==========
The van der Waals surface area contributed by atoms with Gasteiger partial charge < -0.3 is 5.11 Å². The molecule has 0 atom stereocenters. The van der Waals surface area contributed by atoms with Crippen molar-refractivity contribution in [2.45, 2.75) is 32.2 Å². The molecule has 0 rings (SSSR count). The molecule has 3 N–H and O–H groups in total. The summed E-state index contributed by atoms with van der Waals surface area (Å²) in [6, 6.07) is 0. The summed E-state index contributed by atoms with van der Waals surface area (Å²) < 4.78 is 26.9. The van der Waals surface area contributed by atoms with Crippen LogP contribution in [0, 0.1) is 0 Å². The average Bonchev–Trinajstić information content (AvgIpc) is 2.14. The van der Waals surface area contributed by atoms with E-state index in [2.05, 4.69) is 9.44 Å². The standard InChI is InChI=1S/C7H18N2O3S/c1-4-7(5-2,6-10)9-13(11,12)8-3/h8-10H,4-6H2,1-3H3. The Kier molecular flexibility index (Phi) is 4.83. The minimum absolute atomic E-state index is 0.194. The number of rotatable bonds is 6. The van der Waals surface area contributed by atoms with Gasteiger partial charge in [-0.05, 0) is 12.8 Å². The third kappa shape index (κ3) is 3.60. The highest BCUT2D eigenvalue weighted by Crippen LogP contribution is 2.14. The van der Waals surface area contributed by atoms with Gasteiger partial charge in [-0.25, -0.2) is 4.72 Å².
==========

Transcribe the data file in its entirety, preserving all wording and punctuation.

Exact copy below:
The van der Waals surface area contributed by atoms with Gasteiger partial charge < -0.3 is 5.11 Å². The molecule has 0 atom stereocenters. The van der Waals surface area contributed by atoms with Crippen molar-refractivity contribution in [2.45, 2.75) is 32.2 Å². The molecule has 0 rings (SSSR count). The molecule has 3 N–H and O–H groups in total. The summed E-state index contributed by atoms with van der Waals surface area (Å²) in [6, 6.07) is 0. The summed E-state index contributed by atoms with van der Waals surface area (Å²) < 4.78 is 26.9. The van der Waals surface area contributed by atoms with Crippen LogP contribution in [0, 0.1) is 0 Å². The average Bonchev–Trinajstić information content (AvgIpc) is 2.14. The van der Waals surface area contributed by atoms with E-state index in [2.05, 4.69) is 9.44 Å². The standard InChI is InChI=1S/C7H18N2O3S/c1-4-7(5-2,6-10)9-13(11,12)8-3/h8-10H,4-6H2,1-3H3. The Kier molecular flexibility index (Phi) is 4.83. The minimum absolute atomic E-state index is 0.194. The number of rotatable bonds is 6. The van der Waals surface area contributed by atoms with Gasteiger partial charge in [-0.05, 0) is 12.8 Å². The third kappa shape index (κ3) is 3.60. The highest BCUT2D eigenvalue weighted by Crippen LogP contribution is 2.14. The van der Waals surface area contributed by atoms with Gasteiger partial charge in [-0.25, -0.2) is 4.72 Å².